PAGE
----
8 Best Plants To Plant Under Your Spruce Tree

Young blue spruce tree growing outdoors. Planting and gardening

Spruce trees are stately evergreen trees that can be a cornerstone of your yard. However, it can be difficult to landscape beneath these towering giants. But not impossible! There are plenty of shrubs and flowers that can thrive in the dappled shade of your spruce tree.

The best plants to plant under your spruce tree should be non-invasive and tolerate both shade and acidic soils. These plants include hostas, Christmas ferns, rhododendrons, hydrangea, Virginia bluebell, bergenia, periwinkle, and Lily of the valley.

Below, we’ll go over the BEST plants to plant under your spruce tree. We’ll also go over some of the challenges you might face while landscaping beneath your spruce.

Just to add – when you shop using links from Tree Journey, we may earn affiliate commissions if you make a purchase. As an Amazon Associate, we earn from qualifying purchases.

Can You Grow Plants Under Your Spruce Tree?

Depending on the species of your spruce tree, you may have a 30-foot evergreen in your yard or a 100-foot evergreen. Some are pyramidal while others are cone-shaped.

No matter what spruce tree species you have in your yard, you can count on a few challenges to face when planting below them:

  • Shade: Unless you have a dwarf variety such as the Dwarf Alberta spruce, your spruce tree is going to cast a lot of shade beneath it. This can be challenging for plants that need full sun. Instead, you’ll want to look for plants that can tolerate shade.
  • Nitrogen deficiency: Spruce trees require a lot of nitrogen to thrive. It’s the most important mineral for spruce trees. Look for a flowering plant that has minimal nutrient requirements, or at the very least fewer nitrogen requirements.
  • Acidic soil: According to a study in the Scandinavian Journal of Forest Research found that when compared to ash, beech, elm, hornbeam, and oak trees, spruce trees generate the most acidic soil. So, not only do you need a plant that tolerates shade, but you also need one that tolerates acidic soil!
  • Water availability: Spruce trees may be big, but they do not have deep roots. Instead, most spruce tree roots are just below the surface, sucking up all the water that your little landscape plant needs. Try looking for a drought-tolerant plant, or be ready to water your plants often.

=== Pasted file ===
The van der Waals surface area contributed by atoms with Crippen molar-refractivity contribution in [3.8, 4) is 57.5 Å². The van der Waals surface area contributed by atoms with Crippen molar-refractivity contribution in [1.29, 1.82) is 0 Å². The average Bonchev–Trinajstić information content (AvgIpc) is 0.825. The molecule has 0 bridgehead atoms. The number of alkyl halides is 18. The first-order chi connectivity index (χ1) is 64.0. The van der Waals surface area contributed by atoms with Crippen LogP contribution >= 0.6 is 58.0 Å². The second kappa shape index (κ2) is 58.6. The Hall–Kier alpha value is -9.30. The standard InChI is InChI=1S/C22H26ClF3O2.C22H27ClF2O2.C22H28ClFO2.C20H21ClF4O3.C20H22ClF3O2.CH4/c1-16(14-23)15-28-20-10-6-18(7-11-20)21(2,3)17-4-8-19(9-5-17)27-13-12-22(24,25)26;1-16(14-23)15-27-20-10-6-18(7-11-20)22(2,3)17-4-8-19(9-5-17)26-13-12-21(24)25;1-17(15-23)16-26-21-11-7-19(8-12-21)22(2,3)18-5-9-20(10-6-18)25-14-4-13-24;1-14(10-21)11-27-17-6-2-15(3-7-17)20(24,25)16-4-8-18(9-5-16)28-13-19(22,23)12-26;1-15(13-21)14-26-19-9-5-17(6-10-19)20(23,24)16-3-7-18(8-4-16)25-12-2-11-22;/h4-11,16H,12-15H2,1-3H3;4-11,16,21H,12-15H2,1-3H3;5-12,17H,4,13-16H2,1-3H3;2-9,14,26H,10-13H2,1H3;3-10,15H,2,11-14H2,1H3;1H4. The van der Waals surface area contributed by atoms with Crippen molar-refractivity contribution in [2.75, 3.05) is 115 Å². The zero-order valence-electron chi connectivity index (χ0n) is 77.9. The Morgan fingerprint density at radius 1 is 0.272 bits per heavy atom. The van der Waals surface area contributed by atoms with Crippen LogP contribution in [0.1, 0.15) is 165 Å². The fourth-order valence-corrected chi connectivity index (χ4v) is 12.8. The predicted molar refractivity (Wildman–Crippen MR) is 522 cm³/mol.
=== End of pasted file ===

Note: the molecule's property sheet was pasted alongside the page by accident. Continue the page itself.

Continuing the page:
Putting it all together, you need a plant that can tolerate shade, acidic soils, dry conditions, and requires minimal nutrients.

Do these plants exist?

Absolutely! There are tons of available plants that fit this bill. You won’t have as much of a variety to choose from as you would for a sunny site with good soil conditions, but you have choices.

How To Grow Plants Under Your Spruce Tree

We discussed some of the challenges you’ll face when choosing a plant for the space beneath your spruce tree. As we said, it’s not impossible! But it can be challenging.

One of the ways to make sure your plants thrive beneath your spruce tree is to give them extra care and to choose the right location.

Choose The Right Location For Your Plants

Spruce trees do not have a deep root system. Before you plant your beautiful hydrangeas or hostas, scope out where the surface roots of your spruce tree are.

When you dig a hole to place your plants, you don’t want to dig into your spruce tree’s roots. This is especially true if the spruce tree is on the younger side and still establishing itself.

Pick a space that is free of roots and can be easily dug into. If possible, remove any rocks from the soil as these can block your plant from establishing its roots. 

It doesn’t hurt to dig deeper than your plant requires and loosen the soil up a bit. This will help your new plant’s roots grow into the soil more easily.

Another way to make sure you’re choosing the correct site is to scope out the areas under your spruce tree that receives light. There are bound to be a few specks where sunlight seeps through the branches at certain times of the day.

Plant your landscape plants in these locations so that they can receive sunlight and can implement photosynthesis, which is what feeds a plant.

Give Your Plants Enough Nutrients

Granules fertilizer in hands of woman gardener. Spring work in garden, fertilizing plants, decorative, rose bushes

When you plant something next to or beneath another plant, those two plants are going to compete for water and nutrients.

A little fern plant doesn’t stand a chance against a full-grown spruce tree. Because of this, you’ll want to make sure your plants are getting enough nutrients.

Nitrogen is likely to be the most displaced nutrient under a spruce tree. You can solve this problem by using a complete fertilizer like Miracle-Gro Water Soluble All Purpose Plant Food